"Holding On Tightly"

Sermon preached by Anne R. Ledbetter

Sunday, October 11, 2009

Scripture - Mark 10:17-22


Several years ago on a women's retreat we reflected on the theme of wisdom - noting at least three different types:

there is conventional wisdom which warns "haste makes waste," and "charity begins at home;"

there is cultural wisdom which teaches "money will make you happy," and preaches "buy now and pay later;"

then there is divine wisdom which tells us "you must lose your life in order to find it," and "where your treasure is, there will your heart be also."

In Corinthians the apostle Paul writes that God's wisdom seems foolishness to the world.  And don't we know it?!


Our story this morning spotlights this tension between human and divine wisdom and tends to make us uncomfortable, as well it should.  Cultural wisdom would have us believe that "wealth brings happiness," but Jesus seems to be preaching "giving away your wealth will lead to an abundant life."


In the scripture reading Mark tells us that a young man ran to Jesus.  Note he ran, not walked - evidently our guy was in a hurry, eager, earnest.  He then asked Jesus a simple, but weighty question:  "what must I do to inherit eternal life?"  We get the impression that this young man had it all: a great job, good friends, nice family, and attractive personality.  He was going places in life, with a fat stock portfolio to boot.  But in spite of his wealth and success, the man feels dissatisfied, and is searching for fulfillment.  There's something missing in his life - and who doesn't know what that feels like?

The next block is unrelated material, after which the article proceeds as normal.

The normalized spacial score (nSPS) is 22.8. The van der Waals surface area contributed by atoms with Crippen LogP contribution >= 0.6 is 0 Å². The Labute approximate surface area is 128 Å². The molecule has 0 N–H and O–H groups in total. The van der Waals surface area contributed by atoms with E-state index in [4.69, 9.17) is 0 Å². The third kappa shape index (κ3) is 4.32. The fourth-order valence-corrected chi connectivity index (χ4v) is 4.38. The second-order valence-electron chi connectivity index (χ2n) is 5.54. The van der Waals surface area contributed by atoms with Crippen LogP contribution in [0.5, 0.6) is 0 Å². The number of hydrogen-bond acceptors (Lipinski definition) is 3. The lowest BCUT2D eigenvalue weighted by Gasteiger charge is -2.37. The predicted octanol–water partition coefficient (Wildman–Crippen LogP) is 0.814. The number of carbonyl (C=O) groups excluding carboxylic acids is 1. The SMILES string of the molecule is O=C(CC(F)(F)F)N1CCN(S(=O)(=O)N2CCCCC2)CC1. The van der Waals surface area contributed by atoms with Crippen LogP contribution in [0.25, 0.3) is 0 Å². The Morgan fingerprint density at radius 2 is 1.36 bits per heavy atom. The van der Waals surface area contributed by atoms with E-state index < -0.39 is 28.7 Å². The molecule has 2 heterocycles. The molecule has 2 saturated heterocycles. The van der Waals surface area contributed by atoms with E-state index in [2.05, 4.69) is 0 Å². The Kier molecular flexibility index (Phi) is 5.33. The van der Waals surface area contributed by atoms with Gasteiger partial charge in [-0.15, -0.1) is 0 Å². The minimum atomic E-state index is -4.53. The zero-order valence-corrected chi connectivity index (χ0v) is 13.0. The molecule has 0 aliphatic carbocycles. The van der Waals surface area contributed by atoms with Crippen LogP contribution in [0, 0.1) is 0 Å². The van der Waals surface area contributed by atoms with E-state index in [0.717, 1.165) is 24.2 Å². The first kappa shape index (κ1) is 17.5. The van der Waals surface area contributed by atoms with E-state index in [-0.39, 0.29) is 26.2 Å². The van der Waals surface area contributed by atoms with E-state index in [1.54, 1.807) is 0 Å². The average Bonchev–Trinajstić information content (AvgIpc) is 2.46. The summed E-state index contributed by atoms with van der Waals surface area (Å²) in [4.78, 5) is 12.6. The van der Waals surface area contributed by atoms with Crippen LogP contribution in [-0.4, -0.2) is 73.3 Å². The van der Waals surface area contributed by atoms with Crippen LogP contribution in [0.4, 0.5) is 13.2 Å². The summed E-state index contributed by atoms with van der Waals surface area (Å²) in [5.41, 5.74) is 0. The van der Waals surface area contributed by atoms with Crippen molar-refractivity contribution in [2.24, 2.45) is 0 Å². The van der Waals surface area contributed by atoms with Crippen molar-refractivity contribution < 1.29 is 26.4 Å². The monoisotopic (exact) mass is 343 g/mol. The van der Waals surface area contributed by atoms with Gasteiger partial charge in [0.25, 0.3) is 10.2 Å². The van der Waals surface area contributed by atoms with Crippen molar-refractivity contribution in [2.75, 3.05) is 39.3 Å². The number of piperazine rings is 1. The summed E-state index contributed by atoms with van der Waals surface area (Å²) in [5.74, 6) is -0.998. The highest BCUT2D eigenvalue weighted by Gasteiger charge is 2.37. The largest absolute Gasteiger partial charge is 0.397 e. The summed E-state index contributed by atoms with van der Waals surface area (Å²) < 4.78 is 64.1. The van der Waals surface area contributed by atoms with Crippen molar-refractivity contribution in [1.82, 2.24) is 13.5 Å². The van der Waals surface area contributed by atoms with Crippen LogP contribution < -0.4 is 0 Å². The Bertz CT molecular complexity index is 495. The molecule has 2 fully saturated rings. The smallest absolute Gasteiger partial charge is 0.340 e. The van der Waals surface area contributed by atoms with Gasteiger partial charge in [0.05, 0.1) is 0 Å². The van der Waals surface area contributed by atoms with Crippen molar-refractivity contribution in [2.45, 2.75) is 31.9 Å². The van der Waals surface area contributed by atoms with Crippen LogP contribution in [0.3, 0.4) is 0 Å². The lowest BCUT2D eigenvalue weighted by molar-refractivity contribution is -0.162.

In response, Jesus, points to Torah, the commandments given to Moses: You shall not murder, you shall not commit adultery, you shall not steal, and so on."  Nodding, the man responds, "Oh yes, teacher, I have followed the commandments since learning them in Sabbath School."  Jesus then peers deeply into the man's soul, perceiving his aching need for something more, his hunger for a meaningful life.  Mark says that looking at the man, Jesus loved him.  The young man had attempted to follow all the rules of faith, but he knew in his heart that there was more.  And so he asks this new and amazing teacher a big question, and receives in return a whopping answer: "go, sell what you own and give the money to the poor, and you will have treasure in heaven; then come, and follow me."


Perhaps we have heard this story so many times that we risk not really absorbing its truth for our lives. This snippet of Godly wisdom sounds so ridiculous that we tend to blow it off without further thought.  Therefore, I ask you to listen again, as I read the last two verses from the contemporary version, The Message, by Eugene Peterson:

21Jesus looked (the young man) hard in the eye-and loved him! (Then Jesus) said, "There's one thing left: Go sell whatever you own and give it to the poor. All your wealth will then be heavenly wealth. And come follow me."

22The man's face clouded over. This was the last thing he expected to hear, and he walked off with a heavy heart. He was holding on tight to a lot of things, and not about to let go."[i]